The ACLU of Alabama condemns Governor Ivey’s reckless decision to put the state of Alabama into a multi-billion-dollar lease to build new prisons, despite overwhelming opposition from community members and state leaders of both parties. Prison construction is not and has never been the answer to the unconstitutional conditions in Alabama prisons, and the Department of Justice said as much when it issued the first report in April 2019, so it is outrageous to see Governor Ivey waste billions of taxpayer dollars on continuing the state’s dependency on incarceration. Furthermore, the lack of transparency and oversight around these contracts and the full cost to the state will have unforeseen consequences for Alabama’s economy and financial security for decades to come.
But as plans move forward on constructing buildings that won’t be available for at least three years, we must not lose sight of the urgency of the current prison crisis. Alabama state prisons are the most violent and deadly in the world, and as recently as this past week, we have learned of more tragic deaths and abuse. While investigators look into what happened in December when Tommy Rutledge died from hyperthermia after being held in an over-100 degree cell, we have also learned about corrections officers attacking incarcerated organizers over the weekend, leading to Robert Earl Council being airlifted to UAB for severe head trauma.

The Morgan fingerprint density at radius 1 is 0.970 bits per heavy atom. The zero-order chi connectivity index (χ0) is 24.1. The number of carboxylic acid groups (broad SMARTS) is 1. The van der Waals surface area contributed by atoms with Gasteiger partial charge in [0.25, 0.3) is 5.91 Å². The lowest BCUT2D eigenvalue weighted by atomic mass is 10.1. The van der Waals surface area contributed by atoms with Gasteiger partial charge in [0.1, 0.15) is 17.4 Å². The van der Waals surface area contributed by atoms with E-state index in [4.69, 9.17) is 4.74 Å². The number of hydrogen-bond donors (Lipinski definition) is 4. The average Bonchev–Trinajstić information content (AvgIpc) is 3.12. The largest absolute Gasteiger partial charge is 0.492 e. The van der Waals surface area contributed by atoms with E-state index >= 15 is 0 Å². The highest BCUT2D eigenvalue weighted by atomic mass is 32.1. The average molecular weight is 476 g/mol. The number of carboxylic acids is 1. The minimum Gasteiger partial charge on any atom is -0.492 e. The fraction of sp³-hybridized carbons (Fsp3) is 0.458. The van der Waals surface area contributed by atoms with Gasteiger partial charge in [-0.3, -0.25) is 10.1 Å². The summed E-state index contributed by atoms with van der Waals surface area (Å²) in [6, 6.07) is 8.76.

This culture of violence, sexual assault, brutality, and neglect, and the state’s indifference to doing anything to provide immediate relief, led to the DOJ filing suit against ADOC last month. Without substantive reforms through the Legislature, the DOJ litigation could lead to even more federally imposed costs, while also doing nothing to prevent the new prison buildings from ending up in the same state of overcrowding and disrepair.
With Legislative Session starting this week, it is now up to lawmakers to do what they can to finally address extreme and persistent prison overcrowding, like repealing Alabama’s draconian “three strikes law,” the Habitual Felony Offender Act (HFOA). HFOA is a major contributor to overcrowding, and it is past time that the Legislature repeal this broken law. Rep. Chris England has filed a bill that is on the agenda this week, and it would be a significant step towards overhauling HFOA, easing the current overcrowding crisis, reducing the costs of long-term incarceration, and giving people a chance to be redeemed and re-enter society. If it comes up for a vote on Wednesday in the House Judiciary committee, legislators must vote yes.